We examine how uncertainty, both about students and the context in which they are taught, remains a persistent condition of teachers’ work in high-poverty, urban schools. We describe six schools’ organizational responses to these uncertainties, analyze how these responses reflect more open- versus closed-system approaches, and examine how this orientation affects teachers’ work.
We draw on interviews with a diverse set of 95 teachers and administrators across a purposive sample of six high-poverty, urban schools in one district. We analyzed these interviews by drafting thematic summaries, coding interview transcripts, creating data-analytic matrices, and writing analytic memos.
We find that students introduced considerable uncertainty into teachers’ work. Although most teachers we spoke with embraced the challenges of their work and the expanded responsibilities that it entailed, they recognized that their individual efforts were not sufficient to succeed. Teachers consistently spoke about the need for organizational responses that addressed the environmental uncertainty of working with students from low-income families whose experience in school often has been unsuccessful. We describe four types of organizational responses — coordinated instructional supports, systems to promote order and discipline, socio-emotional supports for students, and efforts to engage parents — and illustrate how these responses affected teachers’ ability to manage the uncertainty introduced by their environment.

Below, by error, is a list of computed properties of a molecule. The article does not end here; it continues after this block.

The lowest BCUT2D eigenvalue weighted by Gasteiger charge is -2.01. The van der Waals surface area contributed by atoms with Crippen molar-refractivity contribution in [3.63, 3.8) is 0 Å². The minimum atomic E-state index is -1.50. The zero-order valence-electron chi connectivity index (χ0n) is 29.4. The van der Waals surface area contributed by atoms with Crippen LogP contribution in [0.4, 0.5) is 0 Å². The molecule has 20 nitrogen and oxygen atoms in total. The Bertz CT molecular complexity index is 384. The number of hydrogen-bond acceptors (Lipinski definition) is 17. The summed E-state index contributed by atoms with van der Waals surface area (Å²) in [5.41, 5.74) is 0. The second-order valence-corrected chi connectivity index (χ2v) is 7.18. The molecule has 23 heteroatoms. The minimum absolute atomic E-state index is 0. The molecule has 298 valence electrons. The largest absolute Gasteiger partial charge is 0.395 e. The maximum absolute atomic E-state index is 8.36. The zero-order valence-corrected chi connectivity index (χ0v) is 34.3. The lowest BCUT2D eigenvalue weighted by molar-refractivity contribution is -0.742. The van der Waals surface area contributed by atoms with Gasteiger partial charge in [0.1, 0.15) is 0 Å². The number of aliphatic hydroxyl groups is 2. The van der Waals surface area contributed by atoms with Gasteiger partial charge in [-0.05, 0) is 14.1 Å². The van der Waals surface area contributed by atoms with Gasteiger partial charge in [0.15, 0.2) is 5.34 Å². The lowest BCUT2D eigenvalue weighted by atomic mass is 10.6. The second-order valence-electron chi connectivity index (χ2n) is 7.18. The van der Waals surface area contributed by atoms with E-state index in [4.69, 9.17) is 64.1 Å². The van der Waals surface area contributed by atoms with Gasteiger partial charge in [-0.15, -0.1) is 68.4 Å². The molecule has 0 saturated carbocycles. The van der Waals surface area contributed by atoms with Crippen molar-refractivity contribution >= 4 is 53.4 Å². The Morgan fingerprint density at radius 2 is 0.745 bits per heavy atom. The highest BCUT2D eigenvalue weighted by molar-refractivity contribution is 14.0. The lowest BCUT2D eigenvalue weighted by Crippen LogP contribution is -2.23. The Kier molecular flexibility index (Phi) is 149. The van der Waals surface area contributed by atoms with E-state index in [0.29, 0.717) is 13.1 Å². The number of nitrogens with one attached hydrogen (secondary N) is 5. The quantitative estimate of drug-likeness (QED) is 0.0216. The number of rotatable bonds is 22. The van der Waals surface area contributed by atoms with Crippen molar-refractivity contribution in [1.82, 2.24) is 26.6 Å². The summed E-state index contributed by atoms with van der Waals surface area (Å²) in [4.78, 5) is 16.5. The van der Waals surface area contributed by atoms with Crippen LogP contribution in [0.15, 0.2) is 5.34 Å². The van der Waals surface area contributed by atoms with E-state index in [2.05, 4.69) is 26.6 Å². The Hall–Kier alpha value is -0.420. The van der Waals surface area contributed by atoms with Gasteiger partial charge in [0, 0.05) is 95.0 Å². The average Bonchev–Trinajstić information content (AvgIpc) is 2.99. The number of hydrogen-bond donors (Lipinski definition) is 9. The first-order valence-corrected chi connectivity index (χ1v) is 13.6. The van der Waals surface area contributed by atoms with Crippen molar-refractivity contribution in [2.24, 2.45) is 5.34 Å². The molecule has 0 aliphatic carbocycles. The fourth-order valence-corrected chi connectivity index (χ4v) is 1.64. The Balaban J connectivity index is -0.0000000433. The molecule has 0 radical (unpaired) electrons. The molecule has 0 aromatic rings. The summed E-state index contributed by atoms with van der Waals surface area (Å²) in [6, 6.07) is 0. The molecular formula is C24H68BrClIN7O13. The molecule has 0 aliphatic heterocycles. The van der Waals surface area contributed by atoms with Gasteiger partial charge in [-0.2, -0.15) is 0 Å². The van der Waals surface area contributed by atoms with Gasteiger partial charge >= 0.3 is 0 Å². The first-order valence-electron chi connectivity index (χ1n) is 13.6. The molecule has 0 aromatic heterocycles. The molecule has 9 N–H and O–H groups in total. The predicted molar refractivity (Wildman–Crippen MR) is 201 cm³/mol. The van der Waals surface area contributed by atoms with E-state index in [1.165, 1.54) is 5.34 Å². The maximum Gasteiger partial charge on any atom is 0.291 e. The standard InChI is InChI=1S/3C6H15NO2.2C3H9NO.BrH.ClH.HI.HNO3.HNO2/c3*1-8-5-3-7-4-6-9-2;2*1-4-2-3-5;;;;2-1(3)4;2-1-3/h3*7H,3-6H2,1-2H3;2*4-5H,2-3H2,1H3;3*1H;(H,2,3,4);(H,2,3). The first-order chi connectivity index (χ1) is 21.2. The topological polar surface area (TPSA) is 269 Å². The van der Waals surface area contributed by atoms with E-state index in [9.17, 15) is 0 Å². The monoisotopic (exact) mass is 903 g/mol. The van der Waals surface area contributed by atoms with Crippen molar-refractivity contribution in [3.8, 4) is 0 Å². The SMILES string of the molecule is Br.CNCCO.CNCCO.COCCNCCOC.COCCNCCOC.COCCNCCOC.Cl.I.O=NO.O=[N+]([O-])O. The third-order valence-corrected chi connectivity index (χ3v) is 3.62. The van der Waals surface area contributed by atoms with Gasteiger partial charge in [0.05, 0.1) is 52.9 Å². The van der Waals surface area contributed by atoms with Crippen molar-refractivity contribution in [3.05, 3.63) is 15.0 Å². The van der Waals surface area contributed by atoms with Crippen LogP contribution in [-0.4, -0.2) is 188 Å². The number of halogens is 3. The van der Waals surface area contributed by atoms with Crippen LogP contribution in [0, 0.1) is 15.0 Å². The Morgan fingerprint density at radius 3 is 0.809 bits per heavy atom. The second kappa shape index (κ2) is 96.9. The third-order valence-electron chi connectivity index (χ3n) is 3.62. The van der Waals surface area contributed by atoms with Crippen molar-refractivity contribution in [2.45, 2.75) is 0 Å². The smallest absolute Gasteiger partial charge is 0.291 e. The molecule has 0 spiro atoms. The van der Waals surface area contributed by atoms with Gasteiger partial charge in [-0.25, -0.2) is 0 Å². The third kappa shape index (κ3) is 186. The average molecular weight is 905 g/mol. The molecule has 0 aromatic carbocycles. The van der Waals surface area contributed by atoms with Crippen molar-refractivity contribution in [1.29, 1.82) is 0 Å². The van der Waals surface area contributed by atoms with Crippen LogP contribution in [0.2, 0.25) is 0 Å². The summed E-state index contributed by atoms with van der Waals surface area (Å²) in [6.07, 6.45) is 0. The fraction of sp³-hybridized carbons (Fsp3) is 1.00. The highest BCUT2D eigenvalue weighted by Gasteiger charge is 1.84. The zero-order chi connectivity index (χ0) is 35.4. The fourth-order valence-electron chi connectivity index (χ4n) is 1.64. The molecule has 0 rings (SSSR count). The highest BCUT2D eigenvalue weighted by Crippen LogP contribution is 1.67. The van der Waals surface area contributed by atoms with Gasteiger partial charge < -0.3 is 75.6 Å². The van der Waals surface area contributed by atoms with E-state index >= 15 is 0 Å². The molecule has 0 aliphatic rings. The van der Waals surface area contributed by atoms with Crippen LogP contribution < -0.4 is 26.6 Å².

Traditional public schools are open systems, and require systematic organizational responses to address the uncertainty introduced by their environments. Uncoordinated individual efforts alone are not sufficient to meet the needs of students in high-poverty urban communities.